Tuesday, 21 September 2010

Battle of Britain Celebrations

Since I was born in 1940 and lived for the first five years of my life in South East London, the big event for me over the weekend was not the Pope's visit but the anniversary of the Battle of Britain and the Blitz. There has been some quite extensive and good coverage of this 70th anniversary. I even watched the broadcast of most of the service from Westminster Abbey, but had to turn off part when the theological intrusions got too nauseating, turning it on again to see the parade and the fly-past by a Hurricane and Spitfire and four Tornados. The main photo in the press was of heads turning up to see the planes go by. As a humanist I regard the stand that Britain took against the fascist madness as indeed one of the finest periods in our history. I'm disappointed to see very little comment in the humanist columns on this subject.

Friday, 17 September 2010

Media lets the Pope Rewrite History

Will any of our members be going to London for the "Protest the Pope" march?

It's not my sort of scene. But I have been protesting on various websites at the way the Pope's re-writing of history seems to be able to pass without comment in the media. [I was going to put in a link to HumanistLife but the site was inaccessible due to exceeding its bandwith - so presumably this means a lot of people are accessing it to get the BHA reaction to the Pope's comments.]

Here is a reaction from Andrew Copson on the BHA site.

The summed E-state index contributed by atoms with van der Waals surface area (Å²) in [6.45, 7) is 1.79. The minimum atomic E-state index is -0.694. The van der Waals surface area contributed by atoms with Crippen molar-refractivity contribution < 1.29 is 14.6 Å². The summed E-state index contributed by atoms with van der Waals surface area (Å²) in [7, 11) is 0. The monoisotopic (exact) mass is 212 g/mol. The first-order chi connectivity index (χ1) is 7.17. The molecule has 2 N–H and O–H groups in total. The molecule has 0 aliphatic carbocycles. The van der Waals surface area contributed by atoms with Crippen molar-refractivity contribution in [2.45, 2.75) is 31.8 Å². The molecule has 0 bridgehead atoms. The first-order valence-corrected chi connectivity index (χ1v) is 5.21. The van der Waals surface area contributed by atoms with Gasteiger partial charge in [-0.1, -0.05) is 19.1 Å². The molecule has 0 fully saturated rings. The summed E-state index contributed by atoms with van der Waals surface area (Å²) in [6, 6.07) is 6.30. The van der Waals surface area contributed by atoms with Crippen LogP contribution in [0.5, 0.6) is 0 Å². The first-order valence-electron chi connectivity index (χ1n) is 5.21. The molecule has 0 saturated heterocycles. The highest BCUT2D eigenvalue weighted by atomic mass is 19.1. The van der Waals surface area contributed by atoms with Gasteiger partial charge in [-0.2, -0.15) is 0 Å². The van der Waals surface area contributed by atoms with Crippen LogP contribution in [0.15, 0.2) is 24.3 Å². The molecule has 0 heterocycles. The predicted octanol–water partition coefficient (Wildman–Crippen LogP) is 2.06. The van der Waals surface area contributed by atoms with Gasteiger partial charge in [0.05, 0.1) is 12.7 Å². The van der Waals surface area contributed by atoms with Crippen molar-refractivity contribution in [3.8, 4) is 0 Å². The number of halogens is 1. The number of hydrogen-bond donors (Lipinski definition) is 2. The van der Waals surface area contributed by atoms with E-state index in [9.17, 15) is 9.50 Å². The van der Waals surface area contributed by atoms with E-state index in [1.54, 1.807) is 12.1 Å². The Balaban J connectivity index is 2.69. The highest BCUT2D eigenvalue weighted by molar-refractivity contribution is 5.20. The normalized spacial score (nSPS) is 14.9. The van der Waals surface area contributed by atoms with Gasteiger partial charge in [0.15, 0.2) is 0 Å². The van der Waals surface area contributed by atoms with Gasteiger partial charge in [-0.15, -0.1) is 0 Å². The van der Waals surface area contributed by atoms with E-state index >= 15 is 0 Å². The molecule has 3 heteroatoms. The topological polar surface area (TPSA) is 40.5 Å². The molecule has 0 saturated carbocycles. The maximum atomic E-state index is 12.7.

Terry Sanderson in the NSS Newsline has made similar comments to my own.

Monday, 13 September 2010

Secular Hall Open Day

Over the week end I returned to Leicester, mainly for the Secular Hall Open Day on Sunday 12 September, travelling by train to London and then National Express coach to Leicester and staying two nights at self-catering apartments. On Sunday I visited the Hall on three occasions, morning (when the photo was taken) to sign in, afternoon to hear the ceilidh orchestra and buy a couple of books, and in the evening to hear the lecture and take part in the discussion afterwards. Allan Hayes, President of Leicester Secular Society, spoke on "Secularism: The Way Ahead" (as he sees it). It was pleasant for me to meet many old acquaintances again. No doubt the debate will be reported in the "Leicester Secularist".

Friday, 10 September 2010

Report of our September Meetring

Dean Morrison's talk on Alan Turing attracted one of our best attendances so far. Not all of course were Humanists or members of our group. There is a biography of Turing, to which I contributed part of the text, on the Humanist Heritage site. There seems to be a little confusion on Andrew Hodge's biographical site about where Turing lived in Hastings. Dean confirmed that it was Baston Lodge in Upper Maze Hill.

Saturday, 4 September 2010

Hawking ditches God